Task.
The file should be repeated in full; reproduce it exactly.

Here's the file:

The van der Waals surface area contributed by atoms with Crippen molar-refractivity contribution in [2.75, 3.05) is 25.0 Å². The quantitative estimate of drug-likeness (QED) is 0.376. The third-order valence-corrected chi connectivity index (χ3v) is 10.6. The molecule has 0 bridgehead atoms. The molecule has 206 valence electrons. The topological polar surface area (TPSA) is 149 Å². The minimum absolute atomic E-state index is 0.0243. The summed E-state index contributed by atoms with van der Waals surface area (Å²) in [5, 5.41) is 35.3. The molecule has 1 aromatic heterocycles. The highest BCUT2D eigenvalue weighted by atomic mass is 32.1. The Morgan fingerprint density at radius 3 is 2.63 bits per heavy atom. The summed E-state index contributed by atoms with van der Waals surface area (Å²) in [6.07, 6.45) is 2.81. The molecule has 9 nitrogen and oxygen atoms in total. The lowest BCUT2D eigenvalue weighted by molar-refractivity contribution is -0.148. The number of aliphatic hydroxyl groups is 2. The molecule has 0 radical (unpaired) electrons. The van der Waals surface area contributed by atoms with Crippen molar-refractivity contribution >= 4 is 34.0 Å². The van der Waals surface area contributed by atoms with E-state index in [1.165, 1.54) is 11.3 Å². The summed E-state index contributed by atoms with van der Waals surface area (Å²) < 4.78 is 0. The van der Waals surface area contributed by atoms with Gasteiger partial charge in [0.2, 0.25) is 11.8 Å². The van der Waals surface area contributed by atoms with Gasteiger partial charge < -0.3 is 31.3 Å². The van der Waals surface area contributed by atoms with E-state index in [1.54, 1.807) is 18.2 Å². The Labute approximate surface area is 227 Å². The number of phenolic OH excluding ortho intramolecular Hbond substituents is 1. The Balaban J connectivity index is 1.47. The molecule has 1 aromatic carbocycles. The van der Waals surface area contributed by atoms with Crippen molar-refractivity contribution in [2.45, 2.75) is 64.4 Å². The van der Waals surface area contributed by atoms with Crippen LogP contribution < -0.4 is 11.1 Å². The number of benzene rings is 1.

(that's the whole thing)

The van der Waals surface area contributed by atoms with Crippen molar-refractivity contribution in [2.75, 3.05) is 25.0 Å². The quantitative estimate of drug-likeness (QED) is 0.376. The third-order valence-corrected chi connectivity index (χ3v) is 10.6. The molecule has 0 bridgehead atoms. The molecule has 206 valence electrons. The topological polar surface area (TPSA) is 149 Å². The minimum absolute atomic E-state index is 0.0243. The summed E-state index contributed by atoms with van der Waals surface area (Å²) in [5, 5.41) is 35.3. The molecule has 1 aromatic heterocycles. The highest BCUT2D eigenvalue weighted by atomic mass is 32.1. The Morgan fingerprint density at radius 3 is 2.63 bits per heavy atom. The summed E-state index contributed by atoms with van der Waals surface area (Å²) in [6.07, 6.45) is 2.81. The molecule has 9 nitrogen and oxygen atoms in total. The lowest BCUT2D eigenvalue weighted by molar-refractivity contribution is -0.148. The number of aliphatic hydroxyl groups is 2. The molecule has 0 radical (unpaired) electrons. The van der Waals surface area contributed by atoms with Crippen molar-refractivity contribution >= 4 is 34.0 Å². The van der Waals surface area contributed by atoms with E-state index in [1.165, 1.54) is 11.3 Å². The summed E-state index contributed by atoms with van der Waals surface area (Å²) < 4.78 is 0. The van der Waals surface area contributed by atoms with Gasteiger partial charge in [0.2, 0.25) is 11.8 Å². The van der Waals surface area contributed by atoms with Gasteiger partial charge < -0.3 is 31.3 Å². The van der Waals surface area contributed by atoms with E-state index in [1.54, 1.807) is 18.2 Å². The Labute approximate surface area is 227 Å². The number of phenolic OH excluding ortho intramolecular Hbond substituents is 1. The Balaban J connectivity index is 1.47. The molecule has 1 aromatic carbocycles. The van der Waals surface area contributed by atoms with Crippen molar-refractivity contribution in [2.45, 2.75) is 64.4 Å². The van der Waals surface area contributed by atoms with Crippen LogP contribution < -0.4 is 11.1 Å². The number of benzene rings is 1.